Delivering Analytics 5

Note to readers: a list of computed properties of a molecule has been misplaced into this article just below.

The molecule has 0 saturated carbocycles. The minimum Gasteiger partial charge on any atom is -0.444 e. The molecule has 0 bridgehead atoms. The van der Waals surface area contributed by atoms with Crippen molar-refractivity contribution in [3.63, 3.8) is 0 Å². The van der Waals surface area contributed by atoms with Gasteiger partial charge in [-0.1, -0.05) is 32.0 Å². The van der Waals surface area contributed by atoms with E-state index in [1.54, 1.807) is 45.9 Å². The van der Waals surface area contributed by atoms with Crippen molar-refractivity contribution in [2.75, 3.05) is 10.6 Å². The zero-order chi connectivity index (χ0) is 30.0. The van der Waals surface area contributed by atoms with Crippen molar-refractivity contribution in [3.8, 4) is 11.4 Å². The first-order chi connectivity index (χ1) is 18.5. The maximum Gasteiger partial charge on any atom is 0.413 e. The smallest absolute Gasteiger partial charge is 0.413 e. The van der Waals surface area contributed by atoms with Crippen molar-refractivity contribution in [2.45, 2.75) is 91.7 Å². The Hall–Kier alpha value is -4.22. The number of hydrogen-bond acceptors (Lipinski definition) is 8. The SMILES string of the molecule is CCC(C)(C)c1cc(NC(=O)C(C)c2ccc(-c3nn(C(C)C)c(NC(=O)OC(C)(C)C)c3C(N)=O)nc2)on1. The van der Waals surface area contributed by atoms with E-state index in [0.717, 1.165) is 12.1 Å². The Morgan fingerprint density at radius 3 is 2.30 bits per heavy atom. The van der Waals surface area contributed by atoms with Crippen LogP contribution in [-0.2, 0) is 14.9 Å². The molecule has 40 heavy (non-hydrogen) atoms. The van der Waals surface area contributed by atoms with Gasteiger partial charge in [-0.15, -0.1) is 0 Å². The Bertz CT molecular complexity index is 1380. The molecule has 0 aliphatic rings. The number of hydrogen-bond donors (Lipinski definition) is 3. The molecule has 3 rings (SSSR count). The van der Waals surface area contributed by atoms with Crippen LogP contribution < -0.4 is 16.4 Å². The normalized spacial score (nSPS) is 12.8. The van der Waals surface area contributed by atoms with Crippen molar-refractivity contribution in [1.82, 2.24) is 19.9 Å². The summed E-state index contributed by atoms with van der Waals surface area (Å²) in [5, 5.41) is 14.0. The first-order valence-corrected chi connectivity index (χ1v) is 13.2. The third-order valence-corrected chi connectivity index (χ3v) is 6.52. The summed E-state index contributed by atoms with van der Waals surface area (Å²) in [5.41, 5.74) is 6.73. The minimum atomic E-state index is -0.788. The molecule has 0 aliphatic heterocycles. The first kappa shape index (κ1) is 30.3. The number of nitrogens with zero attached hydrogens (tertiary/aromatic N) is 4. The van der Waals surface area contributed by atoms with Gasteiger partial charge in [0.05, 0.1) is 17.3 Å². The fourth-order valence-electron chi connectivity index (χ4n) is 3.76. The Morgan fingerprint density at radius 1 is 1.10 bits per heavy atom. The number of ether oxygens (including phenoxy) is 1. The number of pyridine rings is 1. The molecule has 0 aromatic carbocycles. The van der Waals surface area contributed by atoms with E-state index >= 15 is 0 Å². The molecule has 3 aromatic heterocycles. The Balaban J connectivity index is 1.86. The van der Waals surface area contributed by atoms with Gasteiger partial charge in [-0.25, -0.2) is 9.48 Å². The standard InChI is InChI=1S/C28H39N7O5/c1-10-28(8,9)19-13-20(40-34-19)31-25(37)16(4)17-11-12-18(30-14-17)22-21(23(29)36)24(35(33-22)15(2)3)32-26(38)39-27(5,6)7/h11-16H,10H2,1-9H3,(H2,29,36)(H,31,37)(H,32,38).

Navigating the seismic change of analytics implementation Creating an insights-based organization is certainly not without its challenges. However, one effective approach to meeting these challenges is to keep things simple and pragmatic: think big but start small. Create a roadmap that outlines short, to medium, to long-term projects delivered with incremental value. When building an insights-based organization, it’s essential to focus on meeting business needs and making business stakeholders a key part of the delivery mix. It’s also crucial to find ways to develop quick wins, project sprints, and pilots to tie achievement to clearly defined metrics. The challenges of organizational inertia and changing the status quo are also important to overcome. Some of the changes that may occur with analytics implementation may seem like seismic shifts to culturally entrenched companies. Often people who aren’t mathematically or statistically savvy find the concept of relying on data, rather than intuition and experience, unnerving. To overcome inertia, it’s important to remember that change is difficult for most people, and that its impact is wide-ranging — affecting people, teams, leaders and followers, as well as organizational purpose and operational processes. There’s no way around the fact that the change that comes with implementing analytics will be enormous, so don’t minimize the challenges of organizational change management; embrace them. Identify obstacles early on, develop plans to address them, and make change a team effort — lead from the top. Generally, people want to be successful, so they need to feel involved and understand how analytics can be a fundamental component of their future success.